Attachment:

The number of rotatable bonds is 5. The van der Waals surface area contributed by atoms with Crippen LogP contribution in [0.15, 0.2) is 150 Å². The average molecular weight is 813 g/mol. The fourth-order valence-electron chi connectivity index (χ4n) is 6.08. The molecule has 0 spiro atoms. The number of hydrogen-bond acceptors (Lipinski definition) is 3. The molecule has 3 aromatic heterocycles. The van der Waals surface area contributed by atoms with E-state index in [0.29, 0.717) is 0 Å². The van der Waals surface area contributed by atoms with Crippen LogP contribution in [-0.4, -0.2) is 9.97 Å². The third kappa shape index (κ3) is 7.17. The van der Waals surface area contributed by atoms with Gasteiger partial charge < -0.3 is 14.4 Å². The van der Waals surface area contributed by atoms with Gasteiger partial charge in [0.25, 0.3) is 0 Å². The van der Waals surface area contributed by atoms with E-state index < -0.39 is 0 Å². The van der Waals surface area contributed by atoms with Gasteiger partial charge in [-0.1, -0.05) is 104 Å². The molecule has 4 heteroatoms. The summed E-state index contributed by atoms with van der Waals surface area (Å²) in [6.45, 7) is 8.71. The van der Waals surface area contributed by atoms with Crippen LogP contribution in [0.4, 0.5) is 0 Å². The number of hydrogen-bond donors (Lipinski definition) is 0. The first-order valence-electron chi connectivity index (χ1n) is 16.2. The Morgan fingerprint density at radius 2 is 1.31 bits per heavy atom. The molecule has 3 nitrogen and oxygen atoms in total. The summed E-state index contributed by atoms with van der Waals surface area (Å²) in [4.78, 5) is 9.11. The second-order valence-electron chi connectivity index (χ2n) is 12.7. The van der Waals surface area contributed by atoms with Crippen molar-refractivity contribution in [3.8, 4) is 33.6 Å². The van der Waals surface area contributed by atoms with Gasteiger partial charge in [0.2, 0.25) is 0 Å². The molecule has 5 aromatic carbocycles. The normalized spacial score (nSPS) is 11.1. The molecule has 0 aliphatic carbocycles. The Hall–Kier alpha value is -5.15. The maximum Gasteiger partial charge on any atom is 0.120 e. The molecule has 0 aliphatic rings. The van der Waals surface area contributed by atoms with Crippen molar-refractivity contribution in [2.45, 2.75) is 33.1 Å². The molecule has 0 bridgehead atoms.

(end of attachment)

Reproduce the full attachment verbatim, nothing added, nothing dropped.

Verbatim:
The number of rotatable bonds is 5. The van der Waals surface area contributed by atoms with Crippen LogP contribution in [0.15, 0.2) is 150 Å². The average molecular weight is 813 g/mol. The fourth-order valence-electron chi connectivity index (χ4n) is 6.08. The molecule has 0 spiro atoms. The number of hydrogen-bond acceptors (Lipinski definition) is 3. The molecule has 3 aromatic heterocycles. The van der Waals surface area contributed by atoms with E-state index in [0.29, 0.717) is 0 Å². The van der Waals surface area contributed by atoms with Crippen LogP contribution in [-0.4, -0.2) is 9.97 Å². The third kappa shape index (κ3) is 7.17. The van der Waals surface area contributed by atoms with Gasteiger partial charge < -0.3 is 14.4 Å². The van der Waals surface area contributed by atoms with Gasteiger partial charge in [0.25, 0.3) is 0 Å². The van der Waals surface area contributed by atoms with E-state index < -0.39 is 0 Å². The van der Waals surface area contributed by atoms with Gasteiger partial charge in [-0.1, -0.05) is 104 Å². The molecule has 4 heteroatoms. The summed E-state index contributed by atoms with van der Waals surface area (Å²) in [6.45, 7) is 8.71. The van der Waals surface area contributed by atoms with Crippen LogP contribution in [0.4, 0.5) is 0 Å². The number of hydrogen-bond donors (Lipinski definition) is 0. The first-order valence-electron chi connectivity index (χ1n) is 16.2. The Morgan fingerprint density at radius 2 is 1.31 bits per heavy atom. The molecule has 3 nitrogen and oxygen atoms in total. The summed E-state index contributed by atoms with van der Waals surface area (Å²) in [4.78, 5) is 9.11. The second-order valence-electron chi connectivity index (χ2n) is 12.7. The van der Waals surface area contributed by atoms with Crippen molar-refractivity contribution in [3.8, 4) is 33.6 Å². The van der Waals surface area contributed by atoms with Gasteiger partial charge in [0.2, 0.25) is 0 Å². The molecule has 5 aromatic carbocycles. The normalized spacial score (nSPS) is 11.1. The molecule has 0 aliphatic carbocycles. The Hall–Kier alpha value is -5.15. The maximum Gasteiger partial charge on any atom is 0.120 e. The molecule has 0 aliphatic rings. The van der Waals surface area contributed by atoms with Crippen molar-refractivity contribution in [2.45, 2.75) is 33.1 Å². The molecule has 0 bridgehead atoms.